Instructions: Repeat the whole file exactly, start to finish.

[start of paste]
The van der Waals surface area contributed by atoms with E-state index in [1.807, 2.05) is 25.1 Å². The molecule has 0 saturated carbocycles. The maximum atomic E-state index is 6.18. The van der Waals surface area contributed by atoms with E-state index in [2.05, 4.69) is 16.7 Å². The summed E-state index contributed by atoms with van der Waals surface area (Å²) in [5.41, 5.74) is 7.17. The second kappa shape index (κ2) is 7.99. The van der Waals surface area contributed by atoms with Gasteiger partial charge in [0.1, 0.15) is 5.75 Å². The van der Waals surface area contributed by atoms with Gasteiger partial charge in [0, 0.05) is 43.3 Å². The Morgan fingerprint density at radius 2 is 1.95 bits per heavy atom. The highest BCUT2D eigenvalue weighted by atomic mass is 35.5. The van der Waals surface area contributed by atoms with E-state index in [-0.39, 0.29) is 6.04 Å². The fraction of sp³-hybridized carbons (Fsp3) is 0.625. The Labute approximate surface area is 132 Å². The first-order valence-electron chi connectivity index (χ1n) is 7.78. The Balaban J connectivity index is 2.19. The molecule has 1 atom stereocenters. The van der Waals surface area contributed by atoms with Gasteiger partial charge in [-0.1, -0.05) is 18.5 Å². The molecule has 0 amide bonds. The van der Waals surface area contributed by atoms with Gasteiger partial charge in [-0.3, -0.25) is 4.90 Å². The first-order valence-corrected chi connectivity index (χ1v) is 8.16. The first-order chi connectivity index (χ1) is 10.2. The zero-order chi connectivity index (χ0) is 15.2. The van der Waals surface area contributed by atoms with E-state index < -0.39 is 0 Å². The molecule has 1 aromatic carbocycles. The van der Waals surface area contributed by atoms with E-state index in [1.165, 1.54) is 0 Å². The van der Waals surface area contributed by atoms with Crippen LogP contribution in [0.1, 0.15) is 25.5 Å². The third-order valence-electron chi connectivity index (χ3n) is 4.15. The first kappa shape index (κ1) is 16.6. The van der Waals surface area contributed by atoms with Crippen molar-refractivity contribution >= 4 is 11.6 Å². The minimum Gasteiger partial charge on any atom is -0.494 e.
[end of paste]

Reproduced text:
The van der Waals surface area contributed by atoms with E-state index in [1.807, 2.05) is 25.1 Å². The molecule has 0 saturated carbocycles. The maximum atomic E-state index is 6.18. The van der Waals surface area contributed by atoms with E-state index in [2.05, 4.69) is 16.7 Å². The summed E-state index contributed by atoms with van der Waals surface area (Å²) in [5.41, 5.74) is 7.17. The second kappa shape index (κ2) is 7.99. The van der Waals surface area contributed by atoms with Gasteiger partial charge in [0.1, 0.15) is 5.75 Å². The van der Waals surface area contributed by atoms with Gasteiger partial charge in [0, 0.05) is 43.3 Å². The Morgan fingerprint density at radius 2 is 1.95 bits per heavy atom. The highest BCUT2D eigenvalue weighted by atomic mass is 35.5. The van der Waals surface area contributed by atoms with E-state index in [-0.39, 0.29) is 6.04 Å². The fraction of sp³-hybridized carbons (Fsp3) is 0.625. The Labute approximate surface area is 132 Å². The first-order valence-electron chi connectivity index (χ1n) is 7.78. The Balaban J connectivity index is 2.19. The molecule has 1 atom stereocenters. The van der Waals surface area contributed by atoms with Gasteiger partial charge in [-0.1, -0.05) is 18.5 Å². The molecule has 0 amide bonds. The van der Waals surface area contributed by atoms with Gasteiger partial charge in [-0.3, -0.25) is 4.90 Å². The first-order valence-corrected chi connectivity index (χ1v) is 8.16. The first-order chi connectivity index (χ1) is 10.2. The zero-order chi connectivity index (χ0) is 15.2. The van der Waals surface area contributed by atoms with E-state index < -0.39 is 0 Å². The molecule has 1 aromatic carbocycles. The van der Waals surface area contributed by atoms with E-state index in [1.165, 1.54) is 0 Å². The van der Waals surface area contributed by atoms with Crippen LogP contribution in [0.1, 0.15) is 25.5 Å². The third-order valence-electron chi connectivity index (χ3n) is 4.15. The first kappa shape index (κ1) is 16.6. The van der Waals surface area contributed by atoms with Crippen molar-refractivity contribution >= 4 is 11.6 Å². The minimum Gasteiger partial charge on any atom is -0.494 e.